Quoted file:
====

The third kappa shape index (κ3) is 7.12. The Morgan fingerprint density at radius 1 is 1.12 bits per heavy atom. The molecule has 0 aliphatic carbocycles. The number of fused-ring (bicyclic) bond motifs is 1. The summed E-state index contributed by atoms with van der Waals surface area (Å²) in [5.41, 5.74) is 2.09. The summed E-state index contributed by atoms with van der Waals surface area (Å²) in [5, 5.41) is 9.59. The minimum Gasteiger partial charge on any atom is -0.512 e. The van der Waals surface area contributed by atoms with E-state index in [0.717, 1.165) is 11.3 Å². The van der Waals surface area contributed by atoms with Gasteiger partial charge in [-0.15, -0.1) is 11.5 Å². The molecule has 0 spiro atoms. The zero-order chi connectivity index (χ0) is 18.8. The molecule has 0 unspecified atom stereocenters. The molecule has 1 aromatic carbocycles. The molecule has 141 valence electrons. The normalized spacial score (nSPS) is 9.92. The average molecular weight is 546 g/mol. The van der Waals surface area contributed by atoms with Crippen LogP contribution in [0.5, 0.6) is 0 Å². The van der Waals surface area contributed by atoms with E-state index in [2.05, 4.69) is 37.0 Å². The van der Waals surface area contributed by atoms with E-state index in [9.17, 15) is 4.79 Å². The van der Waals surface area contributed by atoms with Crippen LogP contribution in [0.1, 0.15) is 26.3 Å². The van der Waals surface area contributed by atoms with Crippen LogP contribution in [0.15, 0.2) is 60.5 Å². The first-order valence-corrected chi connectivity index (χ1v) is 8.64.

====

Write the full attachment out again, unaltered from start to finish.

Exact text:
The third kappa shape index (κ3) is 7.12. The Morgan fingerprint density at radius 1 is 1.12 bits per heavy atom. The molecule has 0 aliphatic carbocycles. The number of fused-ring (bicyclic) bond motifs is 1. The summed E-state index contributed by atoms with van der Waals surface area (Å²) in [5.41, 5.74) is 2.09. The summed E-state index contributed by atoms with van der Waals surface area (Å²) in [5, 5.41) is 9.59. The minimum Gasteiger partial charge on any atom is -0.512 e. The van der Waals surface area contributed by atoms with E-state index in [0.717, 1.165) is 11.3 Å². The van der Waals surface area contributed by atoms with Gasteiger partial charge in [-0.15, -0.1) is 11.5 Å². The molecule has 0 spiro atoms. The zero-order chi connectivity index (χ0) is 18.8. The molecule has 0 unspecified atom stereocenters. The molecule has 1 aromatic carbocycles. The molecule has 141 valence electrons. The normalized spacial score (nSPS) is 9.92. The average molecular weight is 546 g/mol. The van der Waals surface area contributed by atoms with Crippen LogP contribution in [0.5, 0.6) is 0 Å². The van der Waals surface area contributed by atoms with E-state index in [2.05, 4.69) is 37.0 Å². The van der Waals surface area contributed by atoms with E-state index in [9.17, 15) is 4.79 Å². The van der Waals surface area contributed by atoms with Crippen LogP contribution in [0.1, 0.15) is 26.3 Å². The van der Waals surface area contributed by atoms with Crippen LogP contribution in [0.15, 0.2) is 60.5 Å². The first-order valence-corrected chi connectivity index (χ1v) is 8.64.